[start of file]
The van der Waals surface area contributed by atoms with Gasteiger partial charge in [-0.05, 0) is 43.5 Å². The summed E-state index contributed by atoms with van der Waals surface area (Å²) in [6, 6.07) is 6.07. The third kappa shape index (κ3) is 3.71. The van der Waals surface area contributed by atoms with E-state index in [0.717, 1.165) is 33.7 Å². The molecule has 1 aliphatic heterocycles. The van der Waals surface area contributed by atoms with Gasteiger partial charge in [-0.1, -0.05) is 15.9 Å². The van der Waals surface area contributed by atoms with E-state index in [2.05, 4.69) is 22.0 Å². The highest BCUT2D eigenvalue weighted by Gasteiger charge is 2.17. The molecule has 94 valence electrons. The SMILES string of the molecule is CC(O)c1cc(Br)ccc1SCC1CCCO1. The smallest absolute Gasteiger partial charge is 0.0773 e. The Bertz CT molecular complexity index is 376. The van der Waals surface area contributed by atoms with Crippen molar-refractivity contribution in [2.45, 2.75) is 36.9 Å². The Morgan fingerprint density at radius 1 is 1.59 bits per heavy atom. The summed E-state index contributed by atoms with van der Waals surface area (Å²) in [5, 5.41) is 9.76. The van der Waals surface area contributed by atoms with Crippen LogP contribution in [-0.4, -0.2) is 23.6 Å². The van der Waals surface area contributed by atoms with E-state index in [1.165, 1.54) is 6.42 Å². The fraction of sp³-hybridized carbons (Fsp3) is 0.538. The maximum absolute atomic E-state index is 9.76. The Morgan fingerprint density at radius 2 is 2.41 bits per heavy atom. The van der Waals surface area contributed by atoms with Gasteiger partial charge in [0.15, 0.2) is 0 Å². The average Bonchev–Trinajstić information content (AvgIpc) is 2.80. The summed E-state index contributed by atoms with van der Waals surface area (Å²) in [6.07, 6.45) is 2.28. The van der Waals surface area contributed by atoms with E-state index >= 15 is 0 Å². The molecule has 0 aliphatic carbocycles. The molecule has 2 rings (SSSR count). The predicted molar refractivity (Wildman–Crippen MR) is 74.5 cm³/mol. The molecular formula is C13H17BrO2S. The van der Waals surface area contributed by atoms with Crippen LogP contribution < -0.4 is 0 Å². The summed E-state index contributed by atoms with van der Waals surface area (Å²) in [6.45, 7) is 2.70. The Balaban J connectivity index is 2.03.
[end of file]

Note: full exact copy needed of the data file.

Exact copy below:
The van der Waals surface area contributed by atoms with Gasteiger partial charge in [-0.05, 0) is 43.5 Å². The summed E-state index contributed by atoms with van der Waals surface area (Å²) in [6, 6.07) is 6.07. The third kappa shape index (κ3) is 3.71. The van der Waals surface area contributed by atoms with E-state index in [0.717, 1.165) is 33.7 Å². The molecule has 1 aliphatic heterocycles. The van der Waals surface area contributed by atoms with Gasteiger partial charge in [-0.1, -0.05) is 15.9 Å². The van der Waals surface area contributed by atoms with E-state index in [2.05, 4.69) is 22.0 Å². The highest BCUT2D eigenvalue weighted by Gasteiger charge is 2.17. The molecule has 94 valence electrons. The SMILES string of the molecule is CC(O)c1cc(Br)ccc1SCC1CCCO1. The smallest absolute Gasteiger partial charge is 0.0773 e. The Bertz CT molecular complexity index is 376. The van der Waals surface area contributed by atoms with Crippen molar-refractivity contribution in [2.45, 2.75) is 36.9 Å². The Morgan fingerprint density at radius 1 is 1.59 bits per heavy atom. The summed E-state index contributed by atoms with van der Waals surface area (Å²) in [5, 5.41) is 9.76. The van der Waals surface area contributed by atoms with Crippen LogP contribution in [-0.4, -0.2) is 23.6 Å². The van der Waals surface area contributed by atoms with E-state index in [1.165, 1.54) is 6.42 Å². The fraction of sp³-hybridized carbons (Fsp3) is 0.538. The maximum absolute atomic E-state index is 9.76. The Morgan fingerprint density at radius 2 is 2.41 bits per heavy atom. The van der Waals surface area contributed by atoms with Gasteiger partial charge in [0.15, 0.2) is 0 Å². The average Bonchev–Trinajstić information content (AvgIpc) is 2.80. The summed E-state index contributed by atoms with van der Waals surface area (Å²) in [6.07, 6.45) is 2.28. The van der Waals surface area contributed by atoms with E-state index >= 15 is 0 Å². The molecule has 0 aliphatic carbocycles. The molecule has 2 rings (SSSR count). The predicted molar refractivity (Wildman–Crippen MR) is 74.5 cm³/mol. The molecular formula is C13H17BrO2S. The van der Waals surface area contributed by atoms with Crippen LogP contribution < -0.4 is 0 Å². The summed E-state index contributed by atoms with van der Waals surface area (Å²) in [6.45, 7) is 2.70. The Balaban J connectivity index is 2.03.